Drug discovery targeting α1-adrenoceptors (α1-ARs)
α1A- and α1B-adrenoceptors (α1A-AR and α1B-AR) are critical receptors that modulate the nervous system in response to binding adrenaline and noradrenaline and are currently targeted by hypertension drugs.
Chronic activity of these receptors can be either damaging or protective to heart and brain function, and evidence suggests that individual receptor subtypes mediate these opposing responses. α1-ARs are the most abundantly expressed adrenoceptors in the CNS, where they serve as stimulatory receptors in postsynaptic cell bodies. Stimulation of α1-ARs in these cells increases the excitatory potential of glutamate and acetylcholine and prime excitatory synapses. Transgenic mice have been used to demonstrate that α1A-AR and α1B-AR mediate opposing responses to noradrenaline release in the CNS. Whereas α1A-AR activation is antiepileptic, constitutive activation of α1B-AR is pro-epileptic. Similarly, α1A-AR stimulation increases neurogenesis, whereas prolonged α1B-AR stimulation is neurodegenerative. The lack of subtype-selective ligands makes validating these receptors as genuine targets for treating epilepsy, Parkinson’s, and Alzheimer’s disease difficult. We have engineered thermostabilized α1A-AR and α1B-AR proteins that have enabled us to probe and compare the protein structures of these receptors. Furthermore, we are able to conduct novel drug screening campaigns to identify subtype selective α1-AR compounds.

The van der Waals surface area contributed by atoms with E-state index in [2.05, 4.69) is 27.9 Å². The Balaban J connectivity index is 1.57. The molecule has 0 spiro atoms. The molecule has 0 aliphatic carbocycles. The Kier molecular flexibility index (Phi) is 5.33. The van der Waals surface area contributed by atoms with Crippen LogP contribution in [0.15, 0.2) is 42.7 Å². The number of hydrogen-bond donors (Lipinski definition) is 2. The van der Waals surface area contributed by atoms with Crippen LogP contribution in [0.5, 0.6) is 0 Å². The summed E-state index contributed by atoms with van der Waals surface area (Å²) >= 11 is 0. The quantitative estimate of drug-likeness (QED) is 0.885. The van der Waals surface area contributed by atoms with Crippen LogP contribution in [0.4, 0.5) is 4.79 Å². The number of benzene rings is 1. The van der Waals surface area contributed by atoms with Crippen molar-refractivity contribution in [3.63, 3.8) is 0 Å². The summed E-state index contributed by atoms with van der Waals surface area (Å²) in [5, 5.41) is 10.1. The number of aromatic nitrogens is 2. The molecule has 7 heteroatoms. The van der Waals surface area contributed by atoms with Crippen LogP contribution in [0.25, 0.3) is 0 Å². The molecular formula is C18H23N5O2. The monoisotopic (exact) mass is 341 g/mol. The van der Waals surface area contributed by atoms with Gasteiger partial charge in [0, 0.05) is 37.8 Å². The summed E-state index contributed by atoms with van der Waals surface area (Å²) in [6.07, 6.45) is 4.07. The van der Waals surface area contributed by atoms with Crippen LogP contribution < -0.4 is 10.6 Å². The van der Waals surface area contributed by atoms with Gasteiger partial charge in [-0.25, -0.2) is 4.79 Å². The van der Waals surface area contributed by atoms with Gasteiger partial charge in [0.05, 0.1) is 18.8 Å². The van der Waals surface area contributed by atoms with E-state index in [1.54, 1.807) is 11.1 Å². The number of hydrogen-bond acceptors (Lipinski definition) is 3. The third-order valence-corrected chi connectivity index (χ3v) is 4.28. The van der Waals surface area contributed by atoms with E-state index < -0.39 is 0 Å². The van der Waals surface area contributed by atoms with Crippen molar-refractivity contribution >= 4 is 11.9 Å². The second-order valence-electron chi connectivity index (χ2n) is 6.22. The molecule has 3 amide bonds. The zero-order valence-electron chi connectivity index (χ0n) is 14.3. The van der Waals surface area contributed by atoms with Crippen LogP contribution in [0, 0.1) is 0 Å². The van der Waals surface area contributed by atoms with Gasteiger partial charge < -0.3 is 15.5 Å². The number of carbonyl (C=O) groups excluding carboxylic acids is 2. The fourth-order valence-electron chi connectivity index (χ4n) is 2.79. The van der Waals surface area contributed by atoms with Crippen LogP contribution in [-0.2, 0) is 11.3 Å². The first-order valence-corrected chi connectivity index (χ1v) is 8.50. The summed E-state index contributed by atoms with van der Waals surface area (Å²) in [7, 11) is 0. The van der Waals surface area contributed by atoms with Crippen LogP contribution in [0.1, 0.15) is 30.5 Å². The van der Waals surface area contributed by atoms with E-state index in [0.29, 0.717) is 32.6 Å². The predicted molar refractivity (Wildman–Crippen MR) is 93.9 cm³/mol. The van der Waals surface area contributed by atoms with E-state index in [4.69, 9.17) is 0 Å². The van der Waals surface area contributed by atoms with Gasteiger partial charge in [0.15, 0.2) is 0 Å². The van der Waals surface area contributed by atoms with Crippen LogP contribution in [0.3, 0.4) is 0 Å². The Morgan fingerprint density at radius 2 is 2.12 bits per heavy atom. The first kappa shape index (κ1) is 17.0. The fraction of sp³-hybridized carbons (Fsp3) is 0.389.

The aim of our research is to discover new, subtype-selective α1-AR binding compounds for treating epilepsy and neurodegenerative diseases like Parkinson’s and Alzheimer’s through structure-based drug design while training students in relevant techniques.
Our research projects focus on identifying new α1-AR binding compounds with fragment screening as a starting point for structure-based drug design. Students will be trained in techniques including protein structure analysis, computational ligand docking, protein expression and purification, robotic ligand binding assays, cell-based GPCR assays, nuclear magnetic resonance spectroscopy and pharmacological analysis. Ultimately, new α1-AR binding compounds may prove to be promising drug candidates for treating epilepsy and neurodegenerative diseases.